By Aaron Fraser Pass
Waterfowl hunters encounter a variety of shots that qualify as either "incomers" or "outgoers." A bird coming into the decoys with its wings cupped and feet down is one of the most common examples. Beginning waterfowl hunters are often told to lead slightly below decoying birds and "shoot at their feet." This sounds too good to be true—and usually is.
That's because decoying birds seldom present a truly head-on target. Ducks and geese can be picky about where they finally put their feet down and are constantly making corrections in pitch, speed, and direction during their final approach into the spread. Shooters must watch for these deviations and adjust their swing accordingly to account for varying degrees of lateral movement.
Determining the trajectory of a descending bird can be especially difficult when the bird is "falling" out of a featureless sky with no reference point. The best advice is to look carefully at the bird. If you can see more of one side of the bird than the other, then it's sliding off to one side as well as descending.
Once you have determined the flight path of an incoming bird, all the standard wing shooting advice applies. Mount your gun smoothly, swing through the bird, and pull the trigger when the appropriate lead is achieved. If you are engaging your target at reasonable range, your pattern spread will compensate for some degree of error. But if the bird is really close, your pattern will be narrow and any misjudgment in either the lateral or vertical movement of a bird can mean a miss.
For overhead shots, the most important variable is the altitude of the target, which translates into shooting range. Low incomers are pretty easy to hit if you engage them at enough distance for your pattern spread to accommodate for slight miscalculations in the angle of the bird's approach. On a low, incoming shot—often presented by teal and wood ducks—simply cover the bird with your muzzle and maintain your swing and follow-through as you pull the trigger. But if you let the bird get too close, this shot becomes much more difficult. Hitting low birds as they scream directly overhead requires catlike reflexes as your shotgun pattern will be tight as a fist.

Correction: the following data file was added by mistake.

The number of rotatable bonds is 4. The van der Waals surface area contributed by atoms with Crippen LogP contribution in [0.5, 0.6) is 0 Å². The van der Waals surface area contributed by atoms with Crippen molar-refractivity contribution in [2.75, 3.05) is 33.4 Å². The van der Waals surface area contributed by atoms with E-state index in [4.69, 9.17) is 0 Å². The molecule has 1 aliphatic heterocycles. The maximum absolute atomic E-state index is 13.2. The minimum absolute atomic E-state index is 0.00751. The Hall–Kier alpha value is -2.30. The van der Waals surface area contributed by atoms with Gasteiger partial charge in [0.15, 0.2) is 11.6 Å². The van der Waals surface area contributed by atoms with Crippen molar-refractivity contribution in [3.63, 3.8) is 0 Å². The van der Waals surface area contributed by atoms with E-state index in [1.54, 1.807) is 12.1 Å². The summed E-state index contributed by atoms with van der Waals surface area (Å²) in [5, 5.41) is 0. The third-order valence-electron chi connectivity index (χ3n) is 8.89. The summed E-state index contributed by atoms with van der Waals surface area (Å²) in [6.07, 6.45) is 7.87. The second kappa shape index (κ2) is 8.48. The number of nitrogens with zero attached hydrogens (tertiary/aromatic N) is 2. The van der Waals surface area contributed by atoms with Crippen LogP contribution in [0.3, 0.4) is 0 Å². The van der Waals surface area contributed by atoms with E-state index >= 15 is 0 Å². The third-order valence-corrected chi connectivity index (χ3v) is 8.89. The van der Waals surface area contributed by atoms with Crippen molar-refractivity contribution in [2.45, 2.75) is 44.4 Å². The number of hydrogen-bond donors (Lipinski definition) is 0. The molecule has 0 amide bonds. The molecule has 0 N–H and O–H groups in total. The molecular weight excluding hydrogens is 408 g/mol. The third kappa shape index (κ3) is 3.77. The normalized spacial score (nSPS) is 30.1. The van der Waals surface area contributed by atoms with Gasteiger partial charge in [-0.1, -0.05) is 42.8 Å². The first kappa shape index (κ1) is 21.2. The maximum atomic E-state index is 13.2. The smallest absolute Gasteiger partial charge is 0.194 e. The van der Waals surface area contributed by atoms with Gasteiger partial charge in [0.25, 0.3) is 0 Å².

The opposite is true for high overhead birds. In this situation, you want the bird to be directly or nearly overhead when you pull the trigger. A long lead and smooth swing are required to make this classic shot. Inexperienced shooters often struggle with this shot because they misjudge the height of the bird. You can practice range estimation by stepping off familiar objects like trees in your yard or, even better, determining the exact distance of various objects with a laser range finder. Of course, if you have any doubt about whether a bird is in range, pass up the shot.
"Going-away" birds present their own challenges. Flushed ducks often go straight up. Catch them early, and you can shoot right above them for an easy kill. Give them too much time to get vertical, however, and you will be shooting at the "down end" of an upward moving bird. And again, it's hard to discern lateral movement against a featureless sky.
Similarly, birds that come from behind and go away from you look deceptively easy. The most common mistake here is to simply shoot right at the departing bird. Even in level flight, these birds are often narrowing their angle toward the horizon. True straightaway shots seldom present themselves in the duck marsh, and shooters must coordinate their "down lead" with adjustments to either the right or left to accommodate any lateral drift.
HARD TARGET When shooting ducks and geese that are going away, pellets often have to punch through tough feathers, bone, and other non-vital tissue to reach the vital organs. Hence, pellets and loads with good penetration potential are needed for this shot.